Linus Pauling and the Structure of Proteins: A Documentary History Narrative  
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In Summary
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In the early 1930s, when Linus Pauling first became involved in the study of biomolecules, very little was known about "the mysterious protoplasm." Today, we live in an era of molecular biology, with all its attendant benefits: Improved medical care, higher crop yields, new processes, new products, and new industries.

Pauling played an important part in several fields. He made important advances in immunology. He discovered the first "molecular disease" in a protein molecule and linked it firmly to a genetic basis. He found a way to cut through conflicting data and present detailed atomic maps of likely protein structures years before anyone else thought it would be possible. Sections of his alpha helix and pleated sheet structures have been found in the majority of living proteins. He is justly considered one of the founding fathers of molecular biology.

At the same time, Pauling's personal charisma, persuasive speaking abilities, powerful teaching skills, and publicity seeking have led some observers to overemphasize his contributions at the expense of others. The discovery of the alpha helix, in particular, has achieved the status of legend (helped by Pauling's own story-telling about his time in England). While an important advance, the alpha helix (and pleated sheet) should be recognized for what they are: secondary structures that explain little about the functioning of active proteins. As science historian Joseph Fruton wrote in 1999, "Although the alpha helix turned out to be a prominent feature of the structure of myoglobin, as more crystalline proteins were examined in later years, many of them exhibited much less helical content and some, like chymotrypsin, do not appear to have appreciable alpha-helix content. The pleated-sheet structure has been identified in parts of many proteins, but there are also stretches of the peptide chain in the form of irregular loops and turns." Sections of the alpha helix can be distorted. Sections of pleated sheet are often twisted.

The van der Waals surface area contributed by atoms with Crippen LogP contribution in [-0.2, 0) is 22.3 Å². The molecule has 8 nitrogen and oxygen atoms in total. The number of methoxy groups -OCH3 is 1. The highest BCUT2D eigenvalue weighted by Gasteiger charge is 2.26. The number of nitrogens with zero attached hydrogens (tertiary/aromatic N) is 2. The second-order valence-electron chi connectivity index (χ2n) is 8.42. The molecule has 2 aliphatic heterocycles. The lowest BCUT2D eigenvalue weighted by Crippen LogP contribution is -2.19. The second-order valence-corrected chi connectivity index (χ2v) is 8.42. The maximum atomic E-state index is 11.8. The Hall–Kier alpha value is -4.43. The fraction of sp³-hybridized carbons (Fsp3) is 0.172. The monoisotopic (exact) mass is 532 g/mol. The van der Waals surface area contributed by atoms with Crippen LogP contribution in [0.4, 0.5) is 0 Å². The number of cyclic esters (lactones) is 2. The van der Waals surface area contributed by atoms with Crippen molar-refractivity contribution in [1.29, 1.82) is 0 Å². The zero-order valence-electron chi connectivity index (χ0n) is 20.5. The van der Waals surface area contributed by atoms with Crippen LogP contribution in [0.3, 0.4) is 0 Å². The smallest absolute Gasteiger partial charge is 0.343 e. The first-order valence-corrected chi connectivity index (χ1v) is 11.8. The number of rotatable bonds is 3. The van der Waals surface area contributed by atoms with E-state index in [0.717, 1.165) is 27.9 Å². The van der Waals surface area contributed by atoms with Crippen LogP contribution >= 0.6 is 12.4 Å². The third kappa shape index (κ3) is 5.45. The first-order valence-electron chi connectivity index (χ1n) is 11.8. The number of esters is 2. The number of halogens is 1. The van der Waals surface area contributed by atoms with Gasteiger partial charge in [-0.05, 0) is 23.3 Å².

In other words, proteins are far more complicated and varied than anyone, including Pauling, thought.

Still, he had a vital effect on the history of the field that went far beyond his own contributions. Pauling's emphasis on the primacy of molecular structure; his flexible approach to data interpretation; rejection of "magic number" theorizing; insistence on playing the game by the rules of chemistry; and well-publicized successes all proved critical in inspiring the sometimes more important research of those who followed. Perhaps the most striking example is the work of Watson and Crick, who consciously aped Pauling's methods in their successful attempt to find a structure for DNA.

Pauling was, in short, a pioneer. Every molecular biologist today owes a debt to his insights, methods, and discoveries.

Previous Page

Audio Clip  Audio: A Basic Understanding of Life. January 17, 1983. (0:23) Transcript and More Information

Video Clip  Video: A Founder of Molecular Biology. February 28, 1995. (1:15) Transcript and More Information

See Also: "The Stochastic Method and the Structure of Proteins." July 29, 1953. 
See Also: Letter from Linus Pauling to Ralph W. Lewis. October 9, 1957. 
See Also: "Molecular Structure of Proteins." January 18, 1967. 

Click images to enlarge 

Oil portrait of Linus Pauling, featuring a model of the alpha-helix in the foreground. 1951.

The R.V. Alpha Helix. 1966.

"I don't think it's right, really, to discuss the impact of Linus Pauling on molecular biology. Rather he was one of the founders of molecular biology. It wasn't that it existed in some way and he came down and put something on it. He was one of the founders who got the whole discipline going."

Francis Crick
February 28, 1995
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